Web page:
The Elements of Logic: In Four Books ...

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L. Nichols, & Company, 1802 - Logic - 239 pages
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Page 144 - Just so it is in the mind; would you have a man reason well, you must use him to it betimes, exercise his mind in observing the connection of ideas and following them in train. Nothing does this better than mathematics, which therefore I think should be taught all those who have the time and opportunity, not so much to make them mathematicians as to make them reasonable creatures...
Page 227 - ... we enquire after, may furnish out a train of obvious and known truths, serving distinctly to investigate the said relations. Euclid, in the first book of the elements, has demonstrated, that the three inward angles of a triangle taken together, are equal to two right angles. The reasoning, by which he establishes that proposition, resolves itself into this general principle : things equal to one and the same thing, are equal to one another. Will any one, however, pretend to say, that a bare consideration...
Page 144 - I HAVE mentioned mathematics as a way to settle in the mind a habit of reasoning closely and in train ; not that I think it necessary that all men should be deep mathematicians, but that, having got the way of reasoning, which that study necessarily brings the mind to, they might be able to transfer it to other parts of knowledge, as they shall have occasion.
Page 144 - I said above, that the faculties of our souls are improved and made useful to us, just after the same manner as our bodies are. Would you have a man...
Page 163 - Men suffer all their life long under the foolish superstition that they can be cheated. But it is as impossible for a man to be cheated by any one but himself as for a thing to be, and not to be, at the same time.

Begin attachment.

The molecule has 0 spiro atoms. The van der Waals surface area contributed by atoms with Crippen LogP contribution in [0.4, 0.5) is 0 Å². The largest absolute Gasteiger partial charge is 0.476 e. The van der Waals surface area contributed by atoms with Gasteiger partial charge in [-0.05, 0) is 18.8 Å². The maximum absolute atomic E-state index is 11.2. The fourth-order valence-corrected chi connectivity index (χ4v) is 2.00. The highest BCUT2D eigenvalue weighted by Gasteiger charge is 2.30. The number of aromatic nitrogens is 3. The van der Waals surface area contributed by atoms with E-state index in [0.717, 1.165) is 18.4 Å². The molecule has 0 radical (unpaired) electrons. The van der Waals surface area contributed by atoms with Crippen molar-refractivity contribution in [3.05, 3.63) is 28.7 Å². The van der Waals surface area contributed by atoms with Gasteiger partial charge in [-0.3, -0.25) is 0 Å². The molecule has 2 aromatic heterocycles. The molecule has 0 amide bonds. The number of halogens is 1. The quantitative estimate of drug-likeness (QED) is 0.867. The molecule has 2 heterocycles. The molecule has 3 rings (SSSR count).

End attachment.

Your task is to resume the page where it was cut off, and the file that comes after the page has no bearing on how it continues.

Page 144 - I think it necessary that all men should be deep mathematicians, but that, having got the way of reasoning, which that study necessarily brings the mind to, they might be able to transfer it to other parts of knowledge, as they shall have occasion. For, in all sorts of reasoning, every single argument should be managed as a mathematical demonstration : the connexion and dependence of ideas should be followed, till the mind is brought to the source on which it bottoms, and observes the coherence all...
Page 145 - ... in train. Nothing does this better than mathematics; which, therefore, I think should be taught all those who have the time and opportunity ; not so much to make them mathematicians, as to make them reasonable creatures ; for though we all call ourselves so, because we are born to it* if we please : yet we may truly say, nature gives us but the seeds of it ; we are born to be, if we please, rational creatures, but it" is use and exercise only that makes us so, and we are, indeed, so no farther...
Page 98 - Parts, is an intuitive judgment ; nothing more being required to convince us of its truth, than an attention to the ideas of whole and part. And this too is the...
Page 129 - But how can these men think the use of reason necessary to discover principles that are supposed innate, when reason (if we may believe them) is nothing else but the faculty of deducing unknown truths from principles or propositions that are already known? That certainly can never be thought innate which we have need of reason to discover; unless, as I have said, we will have all the certain truths that reason ever teaches us, to be innate. We may as well think the use of reason necessary to...
Page 176 - For we may so propose the truths relating to any part of knowledge, as they presented themselves to the mind in the manner of investigation, carrying on the series of proofs in a reverse order...

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